Raman spectroscopy of hydrazine-intercalated kaolinite at 77, 298, 323, 343 and 358 K

Wayde N. Martens, Zhe Ding, Ray L. Frost, J. Kristóf, J. Theo Kloprogge

Research output: Contribution to journalArticle

6 Citations (Scopus)

Abstract

The Raman spectrum at 298 K of hydrazine-intercalated kaolinite shows a single band at 3620 cm-1. No other hydroxyl stretching bands are observed. Upon obtaining the spectrum at liquid nitrogen temperature the band is observed at 3616 cm-1, the same position as for the inner hydroxyl of the non-intercalated kaolinite. Hence this band is assigned to the inner hydroxyl of kaolinite. After exposure to the atmosphere for 10 min and upon obtaining spectra at 77 K, two additional bands are observed at 3607 and 3625 cm-1. These additional bands are only observed after the onset of deintercalation. The band observed at 3625 cm-1 is assigned to the inner surface hydroxyls, hydrogen bonded to the hydrazine. The fact that the band is only observed after the onset of deintercalation suggests that the band is Raman inactive and infrared active. Raman spectroscopic analysis indicates that there are two types of hydrazine molecules as evidenced by two NH bands, (a) weakly hydrogen bonded as evidenced by two bands observed around 3300 and 3312 cm-1 and (b) a strongly hydrogen-bonded hydrazine as evidenced by bands at 2890 and 2948 cm-1. The two NH symmetric stretching bands at around 3300 and 3312 cm-1 combined with the two NH antisymmetric stretching bands at 3361 and 3367 cm-1 suggest that there are two slightly different NH2 units in the hydrazine-intercalated complex.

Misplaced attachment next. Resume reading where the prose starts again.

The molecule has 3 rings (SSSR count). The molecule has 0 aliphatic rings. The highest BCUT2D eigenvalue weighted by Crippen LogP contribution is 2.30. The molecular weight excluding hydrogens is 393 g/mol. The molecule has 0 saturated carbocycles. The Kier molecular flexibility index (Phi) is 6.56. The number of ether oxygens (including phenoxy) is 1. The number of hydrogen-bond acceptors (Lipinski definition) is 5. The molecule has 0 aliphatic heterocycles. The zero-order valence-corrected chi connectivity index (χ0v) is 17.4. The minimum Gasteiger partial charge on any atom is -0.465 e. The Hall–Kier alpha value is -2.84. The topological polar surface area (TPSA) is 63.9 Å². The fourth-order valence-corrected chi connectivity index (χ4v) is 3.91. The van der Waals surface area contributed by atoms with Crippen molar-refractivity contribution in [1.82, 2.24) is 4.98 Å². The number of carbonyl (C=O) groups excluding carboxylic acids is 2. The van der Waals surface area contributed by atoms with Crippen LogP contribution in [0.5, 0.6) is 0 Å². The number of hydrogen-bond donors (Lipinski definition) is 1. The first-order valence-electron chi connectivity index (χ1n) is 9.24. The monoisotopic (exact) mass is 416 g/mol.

Original languageEnglish
Pages (from-to)31-36
Number of pages6
JournalJournal of Raman Spectroscopy
Volume33
Issue number1
DOIs
Publication statusPublished - 2002

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hydrazine
Kaolin
Kaolinite
Hydrazine
Raman spectroscopy
Hydroxyl Radical
Stretching
Hydrogen
Spectroscopic analysis
Liquid nitrogen
Raman scattering
Infrared radiation
Molecules

ASJC Scopus subject areas

  • Spectroscopy

Cite this

Raman spectroscopy of hydrazine-intercalated kaolinite at 77, 298, 323, 343 and 358 K. / Martens, Wayde N.; Ding, Zhe; Frost, Ray L.; Kristóf, J.; Kloprogge, J. Theo.

In: Journal of Raman Spectroscopy, Vol. 33, No. 1, 2002, p. 31-36.